Abstinence is not the safest sex, or is it?

Originally Published: February 5, 1999 - Last Updated / Reviewed On: March 27, 2013
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Dear Alice,

I am commenting on the common saying that the safest sex is abstinence. This is a common catch-phrase used by sex educators and I have read it in a few of your readers' comments and questions. The thing I would like to point out is that abstinence is not the safest sex because it is NOT sex at all! That's like saying the safest way to fly is to stay on the ground, or the safest way to swim is to stay on the shore. It's absolutely ridiculous! We all know that the risks of sex are not present in an abstinent lifestyle, because in an abstinent lifestyle there is no sex. The safety benefits of abstinence are not a startling revelation to any of us; we are well aware. But it is just dumb to say that abstinence is safe sex because it's not sex! Would everyone please stop using this ridiculous slogan!!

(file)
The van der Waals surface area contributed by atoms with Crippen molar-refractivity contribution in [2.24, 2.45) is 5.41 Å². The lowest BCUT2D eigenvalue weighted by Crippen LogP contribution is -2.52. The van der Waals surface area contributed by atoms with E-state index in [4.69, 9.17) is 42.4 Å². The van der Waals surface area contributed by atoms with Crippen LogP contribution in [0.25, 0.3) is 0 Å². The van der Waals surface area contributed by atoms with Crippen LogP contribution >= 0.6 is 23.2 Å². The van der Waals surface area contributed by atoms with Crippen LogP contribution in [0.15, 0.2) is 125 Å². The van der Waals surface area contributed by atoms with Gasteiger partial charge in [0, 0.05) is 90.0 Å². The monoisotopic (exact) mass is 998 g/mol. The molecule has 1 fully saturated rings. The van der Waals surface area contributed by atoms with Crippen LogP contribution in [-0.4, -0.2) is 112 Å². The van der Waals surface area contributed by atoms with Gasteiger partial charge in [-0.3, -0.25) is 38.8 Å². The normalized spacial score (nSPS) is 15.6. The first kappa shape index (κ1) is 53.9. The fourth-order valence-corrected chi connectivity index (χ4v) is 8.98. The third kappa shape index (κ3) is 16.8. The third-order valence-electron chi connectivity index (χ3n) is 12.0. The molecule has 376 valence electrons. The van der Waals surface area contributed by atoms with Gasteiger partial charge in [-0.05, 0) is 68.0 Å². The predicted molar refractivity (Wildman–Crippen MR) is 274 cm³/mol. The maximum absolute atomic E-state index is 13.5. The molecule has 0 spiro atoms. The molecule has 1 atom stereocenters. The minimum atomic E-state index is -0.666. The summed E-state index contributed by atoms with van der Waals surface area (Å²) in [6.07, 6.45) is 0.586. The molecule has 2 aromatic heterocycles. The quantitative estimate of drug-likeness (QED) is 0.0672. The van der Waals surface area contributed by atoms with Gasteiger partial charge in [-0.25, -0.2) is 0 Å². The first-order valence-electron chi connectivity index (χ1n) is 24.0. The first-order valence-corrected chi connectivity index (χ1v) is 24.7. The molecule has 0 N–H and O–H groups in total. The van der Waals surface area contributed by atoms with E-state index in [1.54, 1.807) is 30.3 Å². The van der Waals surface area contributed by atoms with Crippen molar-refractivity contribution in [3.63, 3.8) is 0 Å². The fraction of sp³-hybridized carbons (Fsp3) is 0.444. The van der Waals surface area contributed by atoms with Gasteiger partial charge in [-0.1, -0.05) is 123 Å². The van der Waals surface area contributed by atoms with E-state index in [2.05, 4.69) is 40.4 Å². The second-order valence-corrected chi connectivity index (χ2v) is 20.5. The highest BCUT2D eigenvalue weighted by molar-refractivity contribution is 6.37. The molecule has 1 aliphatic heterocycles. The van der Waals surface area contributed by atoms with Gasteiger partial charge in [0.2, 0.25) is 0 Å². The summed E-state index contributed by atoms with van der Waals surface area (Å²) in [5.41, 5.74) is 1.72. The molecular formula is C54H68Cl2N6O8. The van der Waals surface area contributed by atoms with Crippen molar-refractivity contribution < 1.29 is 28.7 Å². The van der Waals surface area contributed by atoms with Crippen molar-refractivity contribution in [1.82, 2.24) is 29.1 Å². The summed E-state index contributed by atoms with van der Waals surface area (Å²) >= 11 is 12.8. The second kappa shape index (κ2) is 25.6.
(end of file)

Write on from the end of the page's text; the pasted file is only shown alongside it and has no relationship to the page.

Signed,
Let's be honest

Dear Let's be honest,

According to your comments, "abstinence is... not sex" and, therefore, "the risks of sex are not present." For those people who define abstinence as not being sexual in any way, you are absolutely right: there's no risk of getting a sexually transmitted infections (STI) or becoming pregnant.

But "abstinence" means different things to different people. So does the word "sex." The meanings behind our definitions of sex and abstinence often have more to do with our cultural background, past experiences, and how we feel about ourselves than with any "universal" definition of what is safe in terms of STIs and pregnancy. For some, no matter who their partner is, having oral, vaginal, or anal intercourse is "having sex," and everything else is a form of abstinence. Some people consider themselves to be having sex if they touch themselves or their partner sexually, rub against their partner without clothes on, or stimulate each other in other ways. For others, giving and getting oral or anal sex is part of being abstinent.

What your response emphasizes is the importance of being clear and specific about each of our definitions of sex and abstinence. Learning to communicate what we feel comfortable doing, and what we don't, is an essential part of any intimate relationship.

Alice